• [QUOTE=Zeh Matt;36339036]Whats wrong with streams? Your code looks disgusting Edit: Quoting/Editing is still broken, since always :/[/QUOTE] I was just following the example in the demo, but your right I should use streams instead. [editline]15th June 2012[/editline] [QUOTE=Jenox;36336800]You're just reading a file, there's not many ways of doing it. I'm not sure exactly what you're asking but here's my working loader, it's messy code but it does the job. I can help with anims if needed.[/QUOTE] Thanks for this, One of the problems I see I had was that I thought I was trying ot read in a vertex(as a struct) where as by the looks of it your meant to read it as the pure data (aka floats and such) BTW do you do any sort of endian safety? Like making sure it gets converted to little endian(with the lilswap function)? And are you using a C++ wrapper for IQM? you seem to ave everything in namespaces. Help with the animation would be verymuch appreciated but for now I just want to get the model loaded and textured and such :), but in the future I might take you up on that
  • I didn't bother to do any endian conversion because I don't need it. If you need it, do it. I just whacked all the IQM structs into an IQM namespace just because I like namespaces.
  • Wanted to learn about DNS to possibly make my own name server. [url]http://tools.ietf.org/html/rfc1035[/url] Holy shit that is long. Can't even use [url]http://pretty-rfc.herokuapp.com/[/url] on it :(.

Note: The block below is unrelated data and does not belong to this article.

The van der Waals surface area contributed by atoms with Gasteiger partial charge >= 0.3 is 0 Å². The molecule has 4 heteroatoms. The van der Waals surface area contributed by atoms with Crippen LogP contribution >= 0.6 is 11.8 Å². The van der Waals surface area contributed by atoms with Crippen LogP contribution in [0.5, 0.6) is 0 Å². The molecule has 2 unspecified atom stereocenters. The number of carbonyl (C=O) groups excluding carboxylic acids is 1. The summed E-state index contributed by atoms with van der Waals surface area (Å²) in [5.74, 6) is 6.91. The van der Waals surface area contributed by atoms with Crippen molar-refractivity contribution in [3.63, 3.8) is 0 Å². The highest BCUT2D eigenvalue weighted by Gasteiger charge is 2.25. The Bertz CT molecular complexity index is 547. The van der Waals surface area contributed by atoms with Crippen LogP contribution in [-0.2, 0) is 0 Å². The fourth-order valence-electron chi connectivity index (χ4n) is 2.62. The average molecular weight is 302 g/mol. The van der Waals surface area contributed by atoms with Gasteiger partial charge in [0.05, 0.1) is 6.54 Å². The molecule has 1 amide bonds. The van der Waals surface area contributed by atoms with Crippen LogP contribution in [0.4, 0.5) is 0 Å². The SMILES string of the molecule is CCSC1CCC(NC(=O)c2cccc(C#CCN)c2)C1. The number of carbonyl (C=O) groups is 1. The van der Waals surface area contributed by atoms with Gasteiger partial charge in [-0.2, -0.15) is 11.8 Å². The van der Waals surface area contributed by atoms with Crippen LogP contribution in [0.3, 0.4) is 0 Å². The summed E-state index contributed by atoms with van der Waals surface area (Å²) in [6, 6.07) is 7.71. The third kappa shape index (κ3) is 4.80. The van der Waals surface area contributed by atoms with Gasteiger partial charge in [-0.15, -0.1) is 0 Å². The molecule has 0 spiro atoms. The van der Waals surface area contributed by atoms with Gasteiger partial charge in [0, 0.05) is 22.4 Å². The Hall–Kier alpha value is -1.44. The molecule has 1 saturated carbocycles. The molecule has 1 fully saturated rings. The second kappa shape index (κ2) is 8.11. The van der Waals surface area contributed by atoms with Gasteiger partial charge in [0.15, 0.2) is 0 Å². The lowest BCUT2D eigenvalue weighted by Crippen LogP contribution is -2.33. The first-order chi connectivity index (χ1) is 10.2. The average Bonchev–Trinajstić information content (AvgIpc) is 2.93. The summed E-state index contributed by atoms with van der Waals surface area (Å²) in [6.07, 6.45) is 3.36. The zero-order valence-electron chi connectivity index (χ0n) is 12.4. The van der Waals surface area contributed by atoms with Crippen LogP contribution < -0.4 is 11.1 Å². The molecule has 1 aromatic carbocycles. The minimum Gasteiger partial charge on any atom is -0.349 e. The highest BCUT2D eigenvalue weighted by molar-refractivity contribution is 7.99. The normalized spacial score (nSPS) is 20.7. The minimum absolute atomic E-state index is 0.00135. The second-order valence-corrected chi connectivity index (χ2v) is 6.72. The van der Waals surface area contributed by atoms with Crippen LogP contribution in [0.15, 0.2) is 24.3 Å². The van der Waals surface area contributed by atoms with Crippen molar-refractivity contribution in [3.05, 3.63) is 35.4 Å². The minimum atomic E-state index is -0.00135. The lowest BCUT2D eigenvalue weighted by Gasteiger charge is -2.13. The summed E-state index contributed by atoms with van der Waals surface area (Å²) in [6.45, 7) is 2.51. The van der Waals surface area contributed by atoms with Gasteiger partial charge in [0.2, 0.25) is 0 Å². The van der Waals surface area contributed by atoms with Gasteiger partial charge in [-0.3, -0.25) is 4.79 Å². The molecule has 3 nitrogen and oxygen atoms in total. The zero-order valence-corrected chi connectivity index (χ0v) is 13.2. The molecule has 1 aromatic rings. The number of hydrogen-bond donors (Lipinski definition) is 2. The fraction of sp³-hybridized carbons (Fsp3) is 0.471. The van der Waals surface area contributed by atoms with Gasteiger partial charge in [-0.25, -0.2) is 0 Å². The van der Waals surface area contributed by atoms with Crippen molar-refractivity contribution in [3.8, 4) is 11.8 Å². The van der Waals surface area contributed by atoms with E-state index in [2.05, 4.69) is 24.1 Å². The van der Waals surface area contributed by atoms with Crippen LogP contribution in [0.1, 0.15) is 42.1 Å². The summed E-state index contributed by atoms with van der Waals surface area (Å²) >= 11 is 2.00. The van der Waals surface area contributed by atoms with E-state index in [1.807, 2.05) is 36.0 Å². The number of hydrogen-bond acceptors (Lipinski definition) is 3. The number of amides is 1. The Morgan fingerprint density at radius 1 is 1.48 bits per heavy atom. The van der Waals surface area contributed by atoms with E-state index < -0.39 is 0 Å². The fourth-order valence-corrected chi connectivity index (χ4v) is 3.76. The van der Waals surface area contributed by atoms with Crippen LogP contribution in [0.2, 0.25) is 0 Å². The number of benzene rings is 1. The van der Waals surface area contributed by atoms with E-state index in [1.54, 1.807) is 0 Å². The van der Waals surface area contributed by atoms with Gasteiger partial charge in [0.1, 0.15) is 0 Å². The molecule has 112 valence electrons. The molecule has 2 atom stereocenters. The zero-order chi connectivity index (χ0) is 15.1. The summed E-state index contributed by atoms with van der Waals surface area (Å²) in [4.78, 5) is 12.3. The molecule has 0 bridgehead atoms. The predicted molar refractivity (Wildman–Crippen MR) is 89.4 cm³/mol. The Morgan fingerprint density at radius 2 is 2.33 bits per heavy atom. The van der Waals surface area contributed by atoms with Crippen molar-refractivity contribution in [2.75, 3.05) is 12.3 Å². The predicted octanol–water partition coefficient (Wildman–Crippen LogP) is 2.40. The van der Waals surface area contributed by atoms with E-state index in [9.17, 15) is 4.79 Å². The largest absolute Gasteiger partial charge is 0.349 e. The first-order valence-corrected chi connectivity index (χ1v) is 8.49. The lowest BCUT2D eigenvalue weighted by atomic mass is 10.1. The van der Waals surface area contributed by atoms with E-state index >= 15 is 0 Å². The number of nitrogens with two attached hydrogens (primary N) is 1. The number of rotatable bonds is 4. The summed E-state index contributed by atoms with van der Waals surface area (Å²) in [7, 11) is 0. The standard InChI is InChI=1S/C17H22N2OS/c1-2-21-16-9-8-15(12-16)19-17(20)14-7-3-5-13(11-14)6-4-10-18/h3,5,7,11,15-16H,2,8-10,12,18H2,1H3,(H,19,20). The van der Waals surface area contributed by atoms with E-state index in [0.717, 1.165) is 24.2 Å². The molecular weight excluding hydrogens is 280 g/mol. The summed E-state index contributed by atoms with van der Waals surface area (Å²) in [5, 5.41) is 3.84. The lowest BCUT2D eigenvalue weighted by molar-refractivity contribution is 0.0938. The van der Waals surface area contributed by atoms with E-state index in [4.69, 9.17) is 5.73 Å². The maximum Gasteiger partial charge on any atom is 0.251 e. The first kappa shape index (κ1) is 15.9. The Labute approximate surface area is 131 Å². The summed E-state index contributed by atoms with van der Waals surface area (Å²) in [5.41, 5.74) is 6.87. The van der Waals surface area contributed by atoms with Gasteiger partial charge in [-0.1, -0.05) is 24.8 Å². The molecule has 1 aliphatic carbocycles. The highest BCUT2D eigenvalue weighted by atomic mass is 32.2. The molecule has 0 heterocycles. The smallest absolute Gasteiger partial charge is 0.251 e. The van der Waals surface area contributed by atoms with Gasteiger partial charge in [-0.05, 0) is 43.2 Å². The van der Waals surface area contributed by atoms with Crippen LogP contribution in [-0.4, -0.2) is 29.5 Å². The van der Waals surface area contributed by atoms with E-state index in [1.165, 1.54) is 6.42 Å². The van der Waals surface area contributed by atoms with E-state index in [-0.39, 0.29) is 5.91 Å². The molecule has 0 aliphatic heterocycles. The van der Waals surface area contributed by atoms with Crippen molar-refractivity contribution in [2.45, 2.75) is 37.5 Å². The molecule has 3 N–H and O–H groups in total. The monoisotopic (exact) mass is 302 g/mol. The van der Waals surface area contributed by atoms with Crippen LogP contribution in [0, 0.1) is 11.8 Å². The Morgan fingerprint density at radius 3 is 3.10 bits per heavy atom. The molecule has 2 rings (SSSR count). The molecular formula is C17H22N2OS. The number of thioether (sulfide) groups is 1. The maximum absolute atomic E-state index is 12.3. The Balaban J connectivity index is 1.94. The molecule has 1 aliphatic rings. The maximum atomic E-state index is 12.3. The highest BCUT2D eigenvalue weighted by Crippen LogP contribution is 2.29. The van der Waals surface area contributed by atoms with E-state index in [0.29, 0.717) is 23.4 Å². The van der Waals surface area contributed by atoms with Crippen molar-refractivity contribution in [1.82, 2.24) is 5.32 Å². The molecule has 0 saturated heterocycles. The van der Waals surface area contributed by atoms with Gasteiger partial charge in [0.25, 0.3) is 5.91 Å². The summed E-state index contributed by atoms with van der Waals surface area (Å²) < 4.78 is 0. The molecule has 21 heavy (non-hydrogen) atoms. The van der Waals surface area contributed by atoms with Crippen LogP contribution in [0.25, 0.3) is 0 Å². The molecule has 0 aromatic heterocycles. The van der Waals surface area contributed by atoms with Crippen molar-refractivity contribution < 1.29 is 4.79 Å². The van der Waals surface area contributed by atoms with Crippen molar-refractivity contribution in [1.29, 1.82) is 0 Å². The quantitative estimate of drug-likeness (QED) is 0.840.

• [QUOTE=voodooattack;36325402][ update ] [ render ] [ update ] [ render ] [ update ] [ render ] .... [ display ] [ input ] [ input ] [ display ] [ input ] [ input ] .....[/QUOTE] should be [ input ] [ update ] [ (wait) ] [ input ] [ update ] [ (wait) ] [ input ] [ update ] [ (wait) ] .... [ render ] [ display / wait ] [ render ] [ display / wait ] [ render ] [ display / wait ] .... with the update thread slightly ahead and doing more iterations so the last and next positions/whatever of an object are always available in a buffer. If you do input in the display thread you'll lose accuracy to the lower display rate, and if you render in the update thread there's not much gain because these two are the most expensive steps. The rendering step needs to interpolate between two game states or you will get stuttering when the update count between frames changes. The other option is to have a constant ratio between frame time and update steps, but then you have to change the time step to match the system the game is running on which gives you trouble if you want to record replays that can be validated. Also (and mostly unrelated to voodooattack's post), variable tick rates are perfectly fine for anything that doesn't need to be 100% reproducible or always very accurate, like for example clients for almost every online game: It doesn't matter if a bit of debris bounces slightly differently on one machine than on the other or if it collides at all as long as you can avoid stuttering. This way you can run highly detailed and accurate physics effects on a high-end machine without making something unplayable on a less expensive CPU. There's also no reason not to mix time step sizes, for example by running all important things with a fixed resolution while running particle systems and other purely visual calculations with variable resolution in a second step. There are only two things that you have to remember with a variable vs. a fixed time step: Never accumulate force outside of a simulation step unless the acceleration is constant. Sudden movements should add velocity directly, otherwise jumping and similar action will glitch a lot. Don't do Boolean checks based on position alone. In a fixed time step the result for IsOnGround() is always the same based on distance alone in the frames after beginning a jump. With a variable &#916;t it's possible that the player stays very close to the ground for an additional frame if the computer is fast enough. You have to check for the relative velocity between player and ground to avoid adding velocity twice. Floating point arithmetic itself is deterministic across most systems, the problem is that some things (trigonometry) not in IEEE 754 aren't.